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Friday, October 19, 2007

More Courage

My last post drew a number of comments, some of them criticizing my description of Al Gore as courageous. John Comma suggested Quaker peace activist Tom Fox as a better model. I agree. After reading Tom’s last post from Iraq and some of the 92 comments from supporters, I am in tears. Being willing to risk one’s life for others is certainly the most profound kind of courage. Many people have been inspired by his example.

Most of us are so far from Tom’s level of commitment that I still feel a need to find smaller steps that people can take to develop courage. My friend Hilary Beard, whom I interviewed for my book, gave me this idea. She said that she learned in the corporate world that when you want to do something big and scary, you break it down into tiny steps that seem more manageable. In her case, she felt led to leave her corporate career and pursue writing, but even taking a night time writing course seemed frightening. So one day she brought the phone book to work. That wasn’t too scary. The next day she looked up the numbers of colleges that might offer evening writing courses. That wasn’t too scary. The next day she called and asked for catalogs. Every day she took a tiny step, so that now she is supporting herself as a full-time writer, giving people empowering information instead of selling them stuff they don’t need.

Of course there is a difference between acting on one's own behalf, and acting selflessly, but I am reminded of something Tim O'Brian said in The Things They Carried. Disappointed with himself for not having the courage to oppose the Vietnam War as an adult, he recalled a time when he was cowardly as a child and noted that if you want to develop courage in the big things, you need to start practicing with the little things.

But what about when even a tiny step seems too frightening? Last week I had a conversation with a woman who was irate at the prospect of the president vetoing children’s health care. She approached me and said that because I was “a political person” I should get people to phone the president in protest. I said I agreed with her on the issue and asked whether she had phoned in. She shook her head and laughed in embarrassment. It became clear that, although she felt passionately about the issue, calling a politician to voice her opinion seemed too scary. She wanted someone else to do it.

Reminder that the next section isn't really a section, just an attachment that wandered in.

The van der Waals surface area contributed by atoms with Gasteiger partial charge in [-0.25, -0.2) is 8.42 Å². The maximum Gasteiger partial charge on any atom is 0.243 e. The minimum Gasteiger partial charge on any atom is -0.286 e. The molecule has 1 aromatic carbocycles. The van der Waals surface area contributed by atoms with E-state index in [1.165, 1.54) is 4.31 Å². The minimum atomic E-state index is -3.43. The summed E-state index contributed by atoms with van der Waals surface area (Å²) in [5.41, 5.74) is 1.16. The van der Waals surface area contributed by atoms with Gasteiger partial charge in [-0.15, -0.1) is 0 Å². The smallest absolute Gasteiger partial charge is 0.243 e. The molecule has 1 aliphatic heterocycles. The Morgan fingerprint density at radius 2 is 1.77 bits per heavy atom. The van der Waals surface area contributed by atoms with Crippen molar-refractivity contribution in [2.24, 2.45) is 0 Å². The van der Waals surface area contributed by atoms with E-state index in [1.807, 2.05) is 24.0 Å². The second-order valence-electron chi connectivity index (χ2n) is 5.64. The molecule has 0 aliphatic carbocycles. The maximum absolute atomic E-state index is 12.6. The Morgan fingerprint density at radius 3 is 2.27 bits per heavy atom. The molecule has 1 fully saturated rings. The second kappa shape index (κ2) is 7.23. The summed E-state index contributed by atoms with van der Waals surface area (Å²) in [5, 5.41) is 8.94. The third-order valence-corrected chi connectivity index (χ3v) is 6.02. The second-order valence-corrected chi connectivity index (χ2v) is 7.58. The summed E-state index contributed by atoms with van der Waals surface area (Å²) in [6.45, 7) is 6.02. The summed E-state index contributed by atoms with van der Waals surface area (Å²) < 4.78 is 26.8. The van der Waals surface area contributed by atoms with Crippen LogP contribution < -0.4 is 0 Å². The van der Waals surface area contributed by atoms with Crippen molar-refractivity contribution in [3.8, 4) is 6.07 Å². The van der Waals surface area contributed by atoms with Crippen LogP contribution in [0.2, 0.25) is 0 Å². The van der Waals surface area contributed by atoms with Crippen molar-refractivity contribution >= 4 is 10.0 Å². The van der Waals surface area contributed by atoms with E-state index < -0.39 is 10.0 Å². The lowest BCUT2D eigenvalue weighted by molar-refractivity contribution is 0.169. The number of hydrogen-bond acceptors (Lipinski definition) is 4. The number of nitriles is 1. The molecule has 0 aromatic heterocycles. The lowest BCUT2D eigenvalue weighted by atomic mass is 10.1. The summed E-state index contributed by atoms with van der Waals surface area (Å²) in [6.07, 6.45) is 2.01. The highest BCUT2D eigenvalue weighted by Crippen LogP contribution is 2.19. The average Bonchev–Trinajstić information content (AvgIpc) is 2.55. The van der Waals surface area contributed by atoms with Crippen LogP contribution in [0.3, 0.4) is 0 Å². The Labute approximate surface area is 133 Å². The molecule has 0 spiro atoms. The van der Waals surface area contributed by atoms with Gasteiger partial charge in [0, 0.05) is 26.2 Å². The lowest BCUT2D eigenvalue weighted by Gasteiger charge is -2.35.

It would be easy to dismiss her fear as trivial or irrational. After all we are not living in Burma or somewhere where a tiny act of protest could be deadly. John’s comment on my last post was right about many of us living in privilege and relative safety, though I don’t think a lecture on her relative privilege would have helped this person. Frankly, I’m not sure if my encouragement did either, but I’m left with the feeling that many people's lives are paralyzed by fear, even the privileged. Although part of me wants to say, "Oh, give me a break," a deeper part of me feels we need to see each other’s fears with compassion, especially if we hope to create a more courageous culture. I remember once feeling judged in college for not being politically conscious enough. I think that judgment, and my defensive reaction to it, delayed my political consciousness by a few years. There has to be a better way to empower people.

I want to uphold the dramatic examples of courage—Tom Fox, Gandhi, Martin Luther King—but I also want to honor the more mundane examples, a woman quitting a lucrative job to follow her calling, or someone speaking up for the first time. Gandhi, after all, was terrified of public speaking. His autobiography is an inspirational account of small changes leading to dramatic transformation.



Blogger Nancy A said...

One of Aun Sang Su Kyi's most famous sayings is "Fear is a habit." You could say the same about courage. It has to be learned, practiced, bred in, until it fills the background of our person. We learn it in particular ways, so that we each have a different kind of courage, or a different personal culture of courage. Some kinds may look less courageous than others.

Western culture is bound up in fear. I really saw this after I lived in Central America for a year, a place where people really do have things to fear, yet live more fearlessly. In North America, we tie up our lives with insurance policies, lawsuits, rights, restrictions. We cocoon ourselves in as much security as we can find. But this is like stuffing our ears with cotton fluff -- we can't hear or feel much afterward. This is not really living.

We need to talk more about courage, taking simple risks, living life fully. As long as we live in fear, the power elites can manipulate us.

The quaker expressions for this is "Live up to the Light (courage) that you have, and more will be granted to you."

Nice post.

1:39 PM  
Anonymous Anonymous said...

Yes!! Nancy A has it right. Courage is a habit, it must be lived, fear must be faced. I agree with her assement of American life, the life manipulated by fear.

Courage is easy if the people round you have it. I believe I read that Tom Fox was a marine(aka.jughead by us army types), one who was trained in bravery and courage. I would expect nothing less from him.

Eileen, I think you are right that the small everyday acts of courage should be acknowlaged and encouragaged. They are the acts that lead ever more meaningful act of courage. I believe the "act" people see as courageous is the end product of overcomming many small fears along the way leading up to the final act. I was a vietnam helicopter pilot and have seen and participated in courageous acts that I havn't the ability to describe, am I any braver that a girl on the UW campus putting a flower in a gun barrel?

Thank you for opening the dialouge. I only wish I was more articulate and a better speller.


10:42 PM  

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